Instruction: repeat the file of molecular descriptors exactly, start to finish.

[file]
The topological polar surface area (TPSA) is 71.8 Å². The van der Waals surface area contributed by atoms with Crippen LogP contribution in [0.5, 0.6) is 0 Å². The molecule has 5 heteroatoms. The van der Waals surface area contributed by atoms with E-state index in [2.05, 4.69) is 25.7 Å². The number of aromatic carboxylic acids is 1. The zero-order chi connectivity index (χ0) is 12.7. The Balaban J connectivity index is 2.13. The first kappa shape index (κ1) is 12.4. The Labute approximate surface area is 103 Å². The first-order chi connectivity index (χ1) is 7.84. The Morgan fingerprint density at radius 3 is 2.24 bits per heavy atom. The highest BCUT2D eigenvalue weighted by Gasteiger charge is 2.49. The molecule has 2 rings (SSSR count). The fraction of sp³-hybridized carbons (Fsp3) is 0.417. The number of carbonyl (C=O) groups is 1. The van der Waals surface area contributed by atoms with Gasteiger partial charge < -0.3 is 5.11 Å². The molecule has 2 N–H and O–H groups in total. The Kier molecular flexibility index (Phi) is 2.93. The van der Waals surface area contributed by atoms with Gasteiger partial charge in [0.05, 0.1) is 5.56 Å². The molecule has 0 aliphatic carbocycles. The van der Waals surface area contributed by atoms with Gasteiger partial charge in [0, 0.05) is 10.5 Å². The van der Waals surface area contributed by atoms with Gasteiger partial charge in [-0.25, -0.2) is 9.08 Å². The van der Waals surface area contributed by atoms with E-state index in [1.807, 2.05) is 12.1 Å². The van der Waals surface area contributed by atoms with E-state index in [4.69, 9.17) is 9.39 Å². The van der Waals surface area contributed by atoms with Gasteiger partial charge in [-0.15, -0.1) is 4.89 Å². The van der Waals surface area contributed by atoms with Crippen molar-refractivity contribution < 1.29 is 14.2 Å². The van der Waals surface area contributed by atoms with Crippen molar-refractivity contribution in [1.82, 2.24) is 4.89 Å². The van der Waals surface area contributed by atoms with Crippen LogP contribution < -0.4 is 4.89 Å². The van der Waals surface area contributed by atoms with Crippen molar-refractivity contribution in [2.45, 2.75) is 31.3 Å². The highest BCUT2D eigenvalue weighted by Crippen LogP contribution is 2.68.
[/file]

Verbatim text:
The topological polar surface area (TPSA) is 71.8 Å². The van der Waals surface area contributed by atoms with Crippen LogP contribution in [0.5, 0.6) is 0 Å². The molecule has 5 heteroatoms. The van der Waals surface area contributed by atoms with E-state index in [2.05, 4.69) is 25.7 Å². The number of aromatic carboxylic acids is 1. The zero-order chi connectivity index (χ0) is 12.7. The Balaban J connectivity index is 2.13. The first kappa shape index (κ1) is 12.4. The Labute approximate surface area is 103 Å². The first-order chi connectivity index (χ1) is 7.84. The Morgan fingerprint density at radius 3 is 2.24 bits per heavy atom. The highest BCUT2D eigenvalue weighted by Gasteiger charge is 2.49. The molecule has 2 rings (SSSR count). The fraction of sp³-hybridized carbons (Fsp3) is 0.417. The number of carbonyl (C=O) groups is 1. The van der Waals surface area contributed by atoms with Gasteiger partial charge < -0.3 is 5.11 Å². The molecule has 2 N–H and O–H groups in total. The Kier molecular flexibility index (Phi) is 2.93. The van der Waals surface area contributed by atoms with Gasteiger partial charge in [0.05, 0.1) is 5.56 Å². The molecule has 0 aliphatic carbocycles. The van der Waals surface area contributed by atoms with Gasteiger partial charge in [0, 0.05) is 10.5 Å². The van der Waals surface area contributed by atoms with Gasteiger partial charge in [-0.25, -0.2) is 9.08 Å². The van der Waals surface area contributed by atoms with E-state index in [1.807, 2.05) is 12.1 Å². The van der Waals surface area contributed by atoms with E-state index in [4.69, 9.17) is 9.39 Å². The van der Waals surface area contributed by atoms with Gasteiger partial charge in [-0.15, -0.1) is 4.89 Å². The van der Waals surface area contributed by atoms with Crippen molar-refractivity contribution < 1.29 is 14.2 Å². The van der Waals surface area contributed by atoms with Crippen molar-refractivity contribution in [1.82, 2.24) is 4.89 Å². The van der Waals surface area contributed by atoms with Crippen LogP contribution < -0.4 is 4.89 Å². The van der Waals surface area contributed by atoms with Crippen molar-refractivity contribution in [2.45, 2.75) is 31.3 Å². The highest BCUT2D eigenvalue weighted by Crippen LogP contribution is 2.68.